Johnnie Walker Gold Label Reserve

Johnnie Walker Gold Label ReserveIt seems that the use of single malts in cocktails has finally shaken loose a few of the world’s whisky drinkers and opened them up to a new level of blended whisky, one that offers an extremely smooth finish and an interesting complexity. Coupled with the strength of the Asian whisky market. It’s not hard to see why Johnnie Walker has just bought this new product to the market for Christmas.

The Gold Label Reserve is premium from the start. Well boxed and with a heavy foil closure, it delivers on a great ritual opening the cap for the first time. The shadow moulding of Johnnie walking is raised from a heavy and nicely designed piece of glass and filled with a great color of liquid. One tiny misstep before the whisky hit my lips, one of those annoying anti refilling device thingies but it works well once you give it a shake.

The tasting notes talk of vanilla and honey and they’re there along with the expected Walker smoothness, especially when you take it simply, over ice.

I mentioned a drink before that I think suits the new arrival beautifully, The Stengah. The drink harks back to a time when the British had an Empire, not a soccer marketing franchise stretching around the world. An administrative¬†bureaucracy¬†forced on people’s left many hours free to be filled with tennis, mixed race love affairs and grain spirits from mid afternoon.

The Stengah.

Fill a highball glass with ice, add whisky to taste and fill the glass with soda.

The drink opens up the flavour of the spirit and the length and ice in the drink make it a lovely way to spend an afternoon. I might even try and shake it up into something later today.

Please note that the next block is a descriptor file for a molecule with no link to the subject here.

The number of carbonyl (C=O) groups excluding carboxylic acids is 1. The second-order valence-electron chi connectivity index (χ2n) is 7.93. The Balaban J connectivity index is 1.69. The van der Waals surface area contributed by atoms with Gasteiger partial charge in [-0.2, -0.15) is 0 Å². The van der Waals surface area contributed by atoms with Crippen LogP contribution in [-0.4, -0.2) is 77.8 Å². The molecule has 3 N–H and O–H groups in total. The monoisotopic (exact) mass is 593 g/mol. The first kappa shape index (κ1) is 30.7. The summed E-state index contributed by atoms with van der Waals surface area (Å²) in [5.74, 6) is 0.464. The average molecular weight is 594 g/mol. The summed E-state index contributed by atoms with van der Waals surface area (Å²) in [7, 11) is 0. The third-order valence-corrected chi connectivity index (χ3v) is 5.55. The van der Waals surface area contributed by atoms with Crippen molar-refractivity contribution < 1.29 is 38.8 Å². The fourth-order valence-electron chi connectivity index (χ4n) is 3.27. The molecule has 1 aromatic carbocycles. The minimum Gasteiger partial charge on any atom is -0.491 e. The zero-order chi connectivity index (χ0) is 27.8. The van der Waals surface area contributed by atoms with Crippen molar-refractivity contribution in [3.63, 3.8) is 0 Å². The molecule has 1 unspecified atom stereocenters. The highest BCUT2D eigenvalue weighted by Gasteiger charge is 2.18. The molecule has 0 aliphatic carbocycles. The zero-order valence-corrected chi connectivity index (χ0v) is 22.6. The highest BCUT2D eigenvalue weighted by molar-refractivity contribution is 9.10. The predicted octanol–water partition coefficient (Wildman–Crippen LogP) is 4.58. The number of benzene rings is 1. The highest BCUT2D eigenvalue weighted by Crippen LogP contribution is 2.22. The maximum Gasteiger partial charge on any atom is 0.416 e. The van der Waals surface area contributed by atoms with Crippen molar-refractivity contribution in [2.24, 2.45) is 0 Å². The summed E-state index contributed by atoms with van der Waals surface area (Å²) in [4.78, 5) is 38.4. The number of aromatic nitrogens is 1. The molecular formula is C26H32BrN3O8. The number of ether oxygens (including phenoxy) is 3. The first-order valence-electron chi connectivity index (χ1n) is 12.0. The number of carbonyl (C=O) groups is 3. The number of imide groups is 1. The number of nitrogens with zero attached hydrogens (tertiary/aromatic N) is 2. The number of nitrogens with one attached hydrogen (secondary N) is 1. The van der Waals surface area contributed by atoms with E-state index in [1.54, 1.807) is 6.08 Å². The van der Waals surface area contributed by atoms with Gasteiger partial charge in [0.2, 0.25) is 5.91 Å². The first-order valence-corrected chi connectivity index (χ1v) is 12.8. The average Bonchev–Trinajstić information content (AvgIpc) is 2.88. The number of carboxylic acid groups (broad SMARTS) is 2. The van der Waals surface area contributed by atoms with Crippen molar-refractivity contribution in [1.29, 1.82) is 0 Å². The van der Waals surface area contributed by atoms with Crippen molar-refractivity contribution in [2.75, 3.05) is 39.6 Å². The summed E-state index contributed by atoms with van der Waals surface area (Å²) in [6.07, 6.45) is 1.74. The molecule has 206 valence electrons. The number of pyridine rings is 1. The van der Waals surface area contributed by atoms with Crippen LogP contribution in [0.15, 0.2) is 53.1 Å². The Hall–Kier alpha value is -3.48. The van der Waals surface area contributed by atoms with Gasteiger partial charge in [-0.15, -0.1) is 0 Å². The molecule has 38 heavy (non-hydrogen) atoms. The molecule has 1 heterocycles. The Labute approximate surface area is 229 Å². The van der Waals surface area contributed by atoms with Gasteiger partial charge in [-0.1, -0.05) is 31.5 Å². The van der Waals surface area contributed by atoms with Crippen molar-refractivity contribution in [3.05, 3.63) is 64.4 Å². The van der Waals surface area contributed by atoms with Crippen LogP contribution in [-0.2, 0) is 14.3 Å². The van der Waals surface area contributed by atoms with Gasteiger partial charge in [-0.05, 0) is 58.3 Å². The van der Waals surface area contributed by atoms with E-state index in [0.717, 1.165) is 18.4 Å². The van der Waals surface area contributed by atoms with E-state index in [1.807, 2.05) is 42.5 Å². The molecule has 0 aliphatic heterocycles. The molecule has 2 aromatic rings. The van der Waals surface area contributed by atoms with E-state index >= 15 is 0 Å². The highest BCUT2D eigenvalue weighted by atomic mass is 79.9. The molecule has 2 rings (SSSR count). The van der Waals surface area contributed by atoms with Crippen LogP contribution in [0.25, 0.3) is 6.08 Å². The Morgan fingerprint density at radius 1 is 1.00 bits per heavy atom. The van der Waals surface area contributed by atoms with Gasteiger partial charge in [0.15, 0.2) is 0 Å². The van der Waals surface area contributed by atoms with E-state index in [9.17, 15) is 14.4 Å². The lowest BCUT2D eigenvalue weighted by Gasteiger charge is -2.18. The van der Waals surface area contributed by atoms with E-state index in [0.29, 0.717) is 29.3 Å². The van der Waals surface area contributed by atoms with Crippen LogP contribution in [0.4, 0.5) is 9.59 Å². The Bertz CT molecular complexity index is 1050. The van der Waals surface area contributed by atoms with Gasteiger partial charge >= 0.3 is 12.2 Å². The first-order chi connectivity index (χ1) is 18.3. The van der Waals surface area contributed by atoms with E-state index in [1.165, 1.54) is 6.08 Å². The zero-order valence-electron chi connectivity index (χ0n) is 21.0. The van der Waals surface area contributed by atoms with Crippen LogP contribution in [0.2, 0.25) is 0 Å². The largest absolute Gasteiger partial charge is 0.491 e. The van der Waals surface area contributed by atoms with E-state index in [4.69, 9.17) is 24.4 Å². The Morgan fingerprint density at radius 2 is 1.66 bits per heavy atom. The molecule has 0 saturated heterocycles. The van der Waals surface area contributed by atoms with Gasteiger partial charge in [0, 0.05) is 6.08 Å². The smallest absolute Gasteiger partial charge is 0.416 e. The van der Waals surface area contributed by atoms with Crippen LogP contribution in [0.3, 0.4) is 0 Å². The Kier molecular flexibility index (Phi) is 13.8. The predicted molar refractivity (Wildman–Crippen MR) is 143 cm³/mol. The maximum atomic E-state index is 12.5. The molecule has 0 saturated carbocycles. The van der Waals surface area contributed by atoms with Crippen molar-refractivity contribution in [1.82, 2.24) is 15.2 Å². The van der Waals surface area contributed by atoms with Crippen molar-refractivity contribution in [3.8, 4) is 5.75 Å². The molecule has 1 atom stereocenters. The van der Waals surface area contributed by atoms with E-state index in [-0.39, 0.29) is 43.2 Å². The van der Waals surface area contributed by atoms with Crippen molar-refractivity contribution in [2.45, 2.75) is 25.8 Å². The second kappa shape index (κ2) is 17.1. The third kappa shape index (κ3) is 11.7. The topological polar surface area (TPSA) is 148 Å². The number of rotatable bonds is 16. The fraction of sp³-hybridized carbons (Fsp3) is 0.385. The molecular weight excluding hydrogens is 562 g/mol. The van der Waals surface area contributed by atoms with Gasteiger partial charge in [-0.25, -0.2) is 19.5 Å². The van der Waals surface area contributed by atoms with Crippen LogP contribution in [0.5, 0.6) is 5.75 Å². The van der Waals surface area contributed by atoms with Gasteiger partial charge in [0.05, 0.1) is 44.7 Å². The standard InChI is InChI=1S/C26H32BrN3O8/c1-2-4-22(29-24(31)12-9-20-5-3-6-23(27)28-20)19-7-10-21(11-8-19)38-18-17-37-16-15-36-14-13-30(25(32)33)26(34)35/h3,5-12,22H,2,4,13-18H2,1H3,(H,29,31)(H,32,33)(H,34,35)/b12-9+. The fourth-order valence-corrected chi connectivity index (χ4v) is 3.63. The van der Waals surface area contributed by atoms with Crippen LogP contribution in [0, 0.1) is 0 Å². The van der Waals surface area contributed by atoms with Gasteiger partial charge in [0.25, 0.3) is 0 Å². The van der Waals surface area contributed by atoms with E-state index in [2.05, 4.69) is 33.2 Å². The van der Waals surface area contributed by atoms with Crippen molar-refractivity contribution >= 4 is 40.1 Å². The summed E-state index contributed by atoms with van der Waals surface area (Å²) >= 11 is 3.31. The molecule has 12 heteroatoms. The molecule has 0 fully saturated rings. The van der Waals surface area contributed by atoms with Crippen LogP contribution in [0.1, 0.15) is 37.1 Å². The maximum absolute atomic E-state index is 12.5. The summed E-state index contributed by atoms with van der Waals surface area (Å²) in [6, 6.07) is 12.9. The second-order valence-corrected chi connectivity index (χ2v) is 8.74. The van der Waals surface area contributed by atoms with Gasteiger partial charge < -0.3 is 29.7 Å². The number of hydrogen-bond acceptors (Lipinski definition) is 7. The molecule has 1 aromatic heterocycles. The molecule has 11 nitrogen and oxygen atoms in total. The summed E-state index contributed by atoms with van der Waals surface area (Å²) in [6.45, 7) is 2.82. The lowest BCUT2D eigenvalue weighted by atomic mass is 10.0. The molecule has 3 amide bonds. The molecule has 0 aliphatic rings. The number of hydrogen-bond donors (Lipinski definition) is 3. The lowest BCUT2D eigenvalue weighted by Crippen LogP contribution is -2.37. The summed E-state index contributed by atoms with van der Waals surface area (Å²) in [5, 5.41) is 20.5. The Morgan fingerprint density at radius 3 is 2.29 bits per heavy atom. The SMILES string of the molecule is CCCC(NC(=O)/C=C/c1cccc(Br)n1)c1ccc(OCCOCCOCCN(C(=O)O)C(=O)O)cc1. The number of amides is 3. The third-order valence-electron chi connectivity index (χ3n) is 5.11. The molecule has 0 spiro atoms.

Scotch isn’t my beverage of preference, but I really like this. It goes on sale tomorrow, and at $120 it would make a great gift. Diageo owns the brand, so you can probably expect distribution to be reasonably wide.


All Black

Johnnie Walker Black Label 100 year centenary.Being a kiwi, I’m sorely tempted to launch into a celebration of the All Blacks and their victory over the Australians in the Bledisloe Cup match last weekend. Living in Australia, I know that by and large, no-one cares.

The All Black that this post refers to is the Johnnie Walker centenary edition of their Black Label blended scotch. I’m a big fan of special edition bottles and frankly it’s nice to see a good story coming out of the Diageo owned brand, what with their closure of the Kilmarnock Distillery.

The bottle goes on sale in September and is sure to be a hit in Japan, the opaque black finish mirroring the packaging of the highest quality beef and foodstuffs the land of the rising sun produces.

Harking back to 1909, the bottle should be used to produce Stengahs. A whisky concoction made with half a measure topped long with soda. Popular throughout the British Asian empire, the drink replaces fluid in hot climates without the accompanying dizziness of a drunken spell in the Singapore sun. Start drinking them at eleven in the morning on a hot day and you’ll see what I mean.